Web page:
Record numbers of protestors have taken to the streets in Iceland demanding snap elections, calling on Prime Minister Sigmundur Davíð Gunnlaugsson to resign after the Panama Papers revealed he is among several leading politicians with links to offshore tax havens.
The protests coincide with ongoing weekly protests held against the Icelandic government’s handling of the financial crisis in 2008 – which some have referred to as the “Kitchenware Revolution”.
There had been weekly protests since October 2008 against the Icelandic government’s handling of the financial crisis.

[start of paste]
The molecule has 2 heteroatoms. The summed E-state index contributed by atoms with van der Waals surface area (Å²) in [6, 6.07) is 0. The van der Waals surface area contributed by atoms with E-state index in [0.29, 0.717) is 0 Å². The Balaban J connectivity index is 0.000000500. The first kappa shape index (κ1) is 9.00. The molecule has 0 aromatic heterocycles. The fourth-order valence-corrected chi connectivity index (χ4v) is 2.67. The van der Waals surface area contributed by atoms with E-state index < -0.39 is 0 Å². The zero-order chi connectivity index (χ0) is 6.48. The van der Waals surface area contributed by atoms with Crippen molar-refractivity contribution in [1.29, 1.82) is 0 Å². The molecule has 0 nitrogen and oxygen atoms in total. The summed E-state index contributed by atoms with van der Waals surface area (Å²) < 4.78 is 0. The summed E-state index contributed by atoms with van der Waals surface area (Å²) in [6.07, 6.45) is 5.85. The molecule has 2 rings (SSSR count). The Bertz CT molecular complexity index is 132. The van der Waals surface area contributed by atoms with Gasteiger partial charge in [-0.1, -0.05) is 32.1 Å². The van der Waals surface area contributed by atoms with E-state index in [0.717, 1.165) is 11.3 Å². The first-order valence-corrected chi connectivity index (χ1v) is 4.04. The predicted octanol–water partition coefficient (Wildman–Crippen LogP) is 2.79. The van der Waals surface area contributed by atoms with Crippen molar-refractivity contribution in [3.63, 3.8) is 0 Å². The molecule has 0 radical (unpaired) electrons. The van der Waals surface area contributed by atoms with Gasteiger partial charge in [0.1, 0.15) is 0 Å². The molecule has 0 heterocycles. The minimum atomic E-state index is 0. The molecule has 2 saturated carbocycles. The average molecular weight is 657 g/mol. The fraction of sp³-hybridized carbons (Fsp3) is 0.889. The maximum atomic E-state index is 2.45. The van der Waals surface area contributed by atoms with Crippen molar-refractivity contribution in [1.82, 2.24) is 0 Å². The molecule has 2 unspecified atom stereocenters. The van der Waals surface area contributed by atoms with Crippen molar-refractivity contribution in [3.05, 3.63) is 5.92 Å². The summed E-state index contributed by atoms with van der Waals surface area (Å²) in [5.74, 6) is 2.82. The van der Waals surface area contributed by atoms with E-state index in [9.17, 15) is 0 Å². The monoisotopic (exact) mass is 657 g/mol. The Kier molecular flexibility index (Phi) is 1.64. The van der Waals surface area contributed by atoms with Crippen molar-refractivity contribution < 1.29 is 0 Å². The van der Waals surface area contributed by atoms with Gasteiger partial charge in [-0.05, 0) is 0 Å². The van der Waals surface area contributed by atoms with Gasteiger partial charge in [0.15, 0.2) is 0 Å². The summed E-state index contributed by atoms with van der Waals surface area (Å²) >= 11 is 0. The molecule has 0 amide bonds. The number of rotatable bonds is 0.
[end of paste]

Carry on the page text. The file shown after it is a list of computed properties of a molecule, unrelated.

The protests intensified on 20 January 2009 with thousands of people showing up to protest on Austurvöllur.
Shock over recent news concerning the finance of the leaders of the two ruling parties in the government, the independent party and particularly the progressive party, has incited the protesters even further, with the number of people pledging attendance now reaching almost ten thousand individuals and over seven thousand interested.
There are impromptu signs around the city, over bridges where drives are encouraged to honk their horns if they protest and signs in various spots in traffic demanding “Elections Now”, which is the slogan of the protest.